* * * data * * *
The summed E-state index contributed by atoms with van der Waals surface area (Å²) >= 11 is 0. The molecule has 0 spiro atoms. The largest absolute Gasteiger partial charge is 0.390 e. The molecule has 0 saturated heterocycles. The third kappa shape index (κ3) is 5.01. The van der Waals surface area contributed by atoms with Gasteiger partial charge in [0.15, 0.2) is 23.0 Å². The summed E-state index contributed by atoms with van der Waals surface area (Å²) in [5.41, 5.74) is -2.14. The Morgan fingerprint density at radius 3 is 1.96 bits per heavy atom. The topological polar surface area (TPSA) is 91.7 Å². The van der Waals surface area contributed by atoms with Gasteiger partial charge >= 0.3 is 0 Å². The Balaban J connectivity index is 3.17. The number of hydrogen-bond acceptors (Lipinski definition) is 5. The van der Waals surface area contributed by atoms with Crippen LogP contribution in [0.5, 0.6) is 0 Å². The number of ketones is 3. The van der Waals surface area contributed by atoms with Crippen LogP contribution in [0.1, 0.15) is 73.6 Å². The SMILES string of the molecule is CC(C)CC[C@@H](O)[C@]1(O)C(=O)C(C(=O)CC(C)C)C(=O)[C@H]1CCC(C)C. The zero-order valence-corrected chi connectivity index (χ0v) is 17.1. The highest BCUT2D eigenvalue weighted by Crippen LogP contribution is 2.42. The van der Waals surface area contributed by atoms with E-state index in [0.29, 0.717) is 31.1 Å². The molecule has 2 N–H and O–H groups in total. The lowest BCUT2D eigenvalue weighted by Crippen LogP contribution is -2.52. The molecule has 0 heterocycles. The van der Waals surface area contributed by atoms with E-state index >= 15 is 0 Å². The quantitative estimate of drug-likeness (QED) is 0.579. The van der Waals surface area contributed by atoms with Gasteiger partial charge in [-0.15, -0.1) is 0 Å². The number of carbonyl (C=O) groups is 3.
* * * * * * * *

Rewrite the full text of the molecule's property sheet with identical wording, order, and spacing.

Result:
The summed E-state index contributed by atoms with van der Waals surface area (Å²) >= 11 is 0. The molecule has 0 spiro atoms. The largest absolute Gasteiger partial charge is 0.390 e. The molecule has 0 saturated heterocycles. The third kappa shape index (κ3) is 5.01. The van der Waals surface area contributed by atoms with Gasteiger partial charge in [0.15, 0.2) is 23.0 Å². The summed E-state index contributed by atoms with van der Waals surface area (Å²) in [5.41, 5.74) is -2.14. The Morgan fingerprint density at radius 3 is 1.96 bits per heavy atom. The topological polar surface area (TPSA) is 91.7 Å². The van der Waals surface area contributed by atoms with Gasteiger partial charge >= 0.3 is 0 Å². The Balaban J connectivity index is 3.17. The number of hydrogen-bond acceptors (Lipinski definition) is 5. The van der Waals surface area contributed by atoms with Crippen LogP contribution in [0.5, 0.6) is 0 Å². The number of ketones is 3. The van der Waals surface area contributed by atoms with Crippen LogP contribution in [0.1, 0.15) is 73.6 Å². The SMILES string of the molecule is CC(C)CC[C@@H](O)[C@]1(O)C(=O)C(C(=O)CC(C)C)C(=O)[C@H]1CCC(C)C. The zero-order valence-corrected chi connectivity index (χ0v) is 17.1. The highest BCUT2D eigenvalue weighted by Crippen LogP contribution is 2.42. The van der Waals surface area contributed by atoms with E-state index in [0.29, 0.717) is 31.1 Å². The molecule has 2 N–H and O–H groups in total. The lowest BCUT2D eigenvalue weighted by Crippen LogP contribution is -2.52. The molecule has 0 heterocycles. The van der Waals surface area contributed by atoms with E-state index >= 15 is 0 Å². The quantitative estimate of drug-likeness (QED) is 0.579. The van der Waals surface area contributed by atoms with Gasteiger partial charge in [-0.15, -0.1) is 0 Å². The number of carbonyl (C=O) groups is 3.